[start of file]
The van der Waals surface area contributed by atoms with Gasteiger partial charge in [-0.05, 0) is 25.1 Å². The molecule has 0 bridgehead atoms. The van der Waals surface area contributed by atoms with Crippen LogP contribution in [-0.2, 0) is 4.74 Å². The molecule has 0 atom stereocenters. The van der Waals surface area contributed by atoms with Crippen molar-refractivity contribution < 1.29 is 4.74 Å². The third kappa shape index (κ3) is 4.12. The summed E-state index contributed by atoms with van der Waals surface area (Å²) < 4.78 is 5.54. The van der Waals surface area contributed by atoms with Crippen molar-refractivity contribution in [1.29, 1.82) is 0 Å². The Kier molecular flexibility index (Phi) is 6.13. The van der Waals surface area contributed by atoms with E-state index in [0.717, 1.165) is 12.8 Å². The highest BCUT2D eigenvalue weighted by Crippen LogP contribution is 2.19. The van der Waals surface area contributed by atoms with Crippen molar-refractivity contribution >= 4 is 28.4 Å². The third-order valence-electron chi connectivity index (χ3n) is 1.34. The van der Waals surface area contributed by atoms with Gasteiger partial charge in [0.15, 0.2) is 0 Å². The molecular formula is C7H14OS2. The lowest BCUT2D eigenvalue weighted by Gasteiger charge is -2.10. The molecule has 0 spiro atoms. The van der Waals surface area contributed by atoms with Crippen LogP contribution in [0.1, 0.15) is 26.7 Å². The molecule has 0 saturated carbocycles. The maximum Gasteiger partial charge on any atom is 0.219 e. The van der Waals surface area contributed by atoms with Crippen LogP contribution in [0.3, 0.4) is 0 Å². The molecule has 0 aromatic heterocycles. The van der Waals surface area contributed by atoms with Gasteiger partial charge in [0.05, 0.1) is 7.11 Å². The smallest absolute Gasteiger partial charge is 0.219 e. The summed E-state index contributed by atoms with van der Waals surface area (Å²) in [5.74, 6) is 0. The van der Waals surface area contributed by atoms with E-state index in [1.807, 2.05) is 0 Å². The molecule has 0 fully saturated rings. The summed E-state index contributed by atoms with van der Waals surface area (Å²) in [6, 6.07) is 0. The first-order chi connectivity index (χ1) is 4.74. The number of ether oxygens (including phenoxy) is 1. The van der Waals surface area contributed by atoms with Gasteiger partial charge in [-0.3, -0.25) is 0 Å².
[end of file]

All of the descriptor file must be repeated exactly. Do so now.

The van der Waals surface area contributed by atoms with Gasteiger partial charge in [-0.05, 0) is 25.1 Å². The molecule has 0 bridgehead atoms. The van der Waals surface area contributed by atoms with Crippen LogP contribution in [-0.2, 0) is 4.74 Å². The molecule has 0 atom stereocenters. The van der Waals surface area contributed by atoms with Crippen molar-refractivity contribution < 1.29 is 4.74 Å². The third kappa shape index (κ3) is 4.12. The summed E-state index contributed by atoms with van der Waals surface area (Å²) < 4.78 is 5.54. The van der Waals surface area contributed by atoms with Crippen molar-refractivity contribution in [1.29, 1.82) is 0 Å². The Kier molecular flexibility index (Phi) is 6.13. The van der Waals surface area contributed by atoms with E-state index in [0.717, 1.165) is 12.8 Å². The highest BCUT2D eigenvalue weighted by Crippen LogP contribution is 2.19. The van der Waals surface area contributed by atoms with Crippen molar-refractivity contribution >= 4 is 28.4 Å². The third-order valence-electron chi connectivity index (χ3n) is 1.34. The van der Waals surface area contributed by atoms with Gasteiger partial charge in [0.15, 0.2) is 0 Å². The molecular formula is C7H14OS2. The lowest BCUT2D eigenvalue weighted by Gasteiger charge is -2.10. The molecule has 0 spiro atoms. The van der Waals surface area contributed by atoms with Crippen LogP contribution in [0.1, 0.15) is 26.7 Å². The molecule has 0 saturated carbocycles. The maximum Gasteiger partial charge on any atom is 0.219 e. The van der Waals surface area contributed by atoms with Crippen LogP contribution in [0.3, 0.4) is 0 Å². The molecule has 0 aromatic heterocycles. The van der Waals surface area contributed by atoms with Gasteiger partial charge in [0.05, 0.1) is 7.11 Å². The smallest absolute Gasteiger partial charge is 0.219 e. The summed E-state index contributed by atoms with van der Waals surface area (Å²) in [5.74, 6) is 0. The van der Waals surface area contributed by atoms with E-state index in [1.807, 2.05) is 0 Å². The molecule has 0 fully saturated rings. The summed E-state index contributed by atoms with van der Waals surface area (Å²) in [6, 6.07) is 0. The first-order chi connectivity index (χ1) is 4.74. The number of ether oxygens (including phenoxy) is 1. The van der Waals surface area contributed by atoms with Gasteiger partial charge in [-0.3, -0.25) is 0 Å².